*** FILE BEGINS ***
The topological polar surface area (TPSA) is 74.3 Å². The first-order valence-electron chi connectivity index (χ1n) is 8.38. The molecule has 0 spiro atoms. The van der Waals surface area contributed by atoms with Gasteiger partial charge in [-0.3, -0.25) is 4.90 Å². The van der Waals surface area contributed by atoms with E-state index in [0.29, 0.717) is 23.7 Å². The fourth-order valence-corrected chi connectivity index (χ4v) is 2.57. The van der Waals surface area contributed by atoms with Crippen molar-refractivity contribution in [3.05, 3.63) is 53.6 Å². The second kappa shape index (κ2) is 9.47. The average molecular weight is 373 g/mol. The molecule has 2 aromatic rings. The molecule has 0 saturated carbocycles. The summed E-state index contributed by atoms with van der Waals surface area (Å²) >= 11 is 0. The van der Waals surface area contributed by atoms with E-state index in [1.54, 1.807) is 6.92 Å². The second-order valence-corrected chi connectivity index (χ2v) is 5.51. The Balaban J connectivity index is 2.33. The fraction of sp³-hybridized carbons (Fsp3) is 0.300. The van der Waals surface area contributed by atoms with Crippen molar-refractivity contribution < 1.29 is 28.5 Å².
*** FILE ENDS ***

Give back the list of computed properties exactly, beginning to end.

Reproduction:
The topological polar surface area (TPSA) is 74.3 Å². The first-order valence-electron chi connectivity index (χ1n) is 8.38. The molecule has 0 spiro atoms. The van der Waals surface area contributed by atoms with Gasteiger partial charge in [-0.3, -0.25) is 4.90 Å². The van der Waals surface area contributed by atoms with E-state index in [0.29, 0.717) is 23.7 Å². The fourth-order valence-corrected chi connectivity index (χ4v) is 2.57. The van der Waals surface area contributed by atoms with Crippen molar-refractivity contribution in [3.05, 3.63) is 53.6 Å². The second kappa shape index (κ2) is 9.47. The average molecular weight is 373 g/mol. The molecule has 2 aromatic rings. The molecule has 0 saturated carbocycles. The summed E-state index contributed by atoms with van der Waals surface area (Å²) >= 11 is 0. The van der Waals surface area contributed by atoms with E-state index in [1.54, 1.807) is 6.92 Å². The second-order valence-corrected chi connectivity index (χ2v) is 5.51. The Balaban J connectivity index is 2.33. The fraction of sp³-hybridized carbons (Fsp3) is 0.300. The van der Waals surface area contributed by atoms with Crippen molar-refractivity contribution < 1.29 is 28.5 Å².